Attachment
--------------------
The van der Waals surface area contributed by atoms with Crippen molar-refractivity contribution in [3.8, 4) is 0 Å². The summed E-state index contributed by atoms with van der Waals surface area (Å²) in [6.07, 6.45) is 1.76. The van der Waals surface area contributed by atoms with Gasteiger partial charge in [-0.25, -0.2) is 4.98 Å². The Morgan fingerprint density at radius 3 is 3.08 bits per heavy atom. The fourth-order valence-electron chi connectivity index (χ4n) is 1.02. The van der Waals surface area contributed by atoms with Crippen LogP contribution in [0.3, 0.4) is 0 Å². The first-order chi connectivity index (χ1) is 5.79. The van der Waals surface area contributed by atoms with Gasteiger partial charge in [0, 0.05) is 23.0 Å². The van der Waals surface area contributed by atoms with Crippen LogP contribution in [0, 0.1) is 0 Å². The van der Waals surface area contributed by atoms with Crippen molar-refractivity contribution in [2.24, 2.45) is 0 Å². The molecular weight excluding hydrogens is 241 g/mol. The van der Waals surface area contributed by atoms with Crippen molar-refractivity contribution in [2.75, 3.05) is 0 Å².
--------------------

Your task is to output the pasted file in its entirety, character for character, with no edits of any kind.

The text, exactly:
The van der Waals surface area contributed by atoms with Crippen molar-refractivity contribution in [3.8, 4) is 0 Å². The summed E-state index contributed by atoms with van der Waals surface area (Å²) in [6.07, 6.45) is 1.76. The van der Waals surface area contributed by atoms with Gasteiger partial charge in [-0.25, -0.2) is 4.98 Å². The Morgan fingerprint density at radius 3 is 3.08 bits per heavy atom. The fourth-order valence-electron chi connectivity index (χ4n) is 1.02. The van der Waals surface area contributed by atoms with Crippen LogP contribution in [0.3, 0.4) is 0 Å². The first-order chi connectivity index (χ1) is 5.79. The van der Waals surface area contributed by atoms with Gasteiger partial charge in [0, 0.05) is 23.0 Å². The van der Waals surface area contributed by atoms with Crippen LogP contribution in [0, 0.1) is 0 Å². The van der Waals surface area contributed by atoms with Crippen molar-refractivity contribution in [2.24, 2.45) is 0 Å². The molecular weight excluding hydrogens is 241 g/mol. The van der Waals surface area contributed by atoms with Crippen molar-refractivity contribution in [2.75, 3.05) is 0 Å².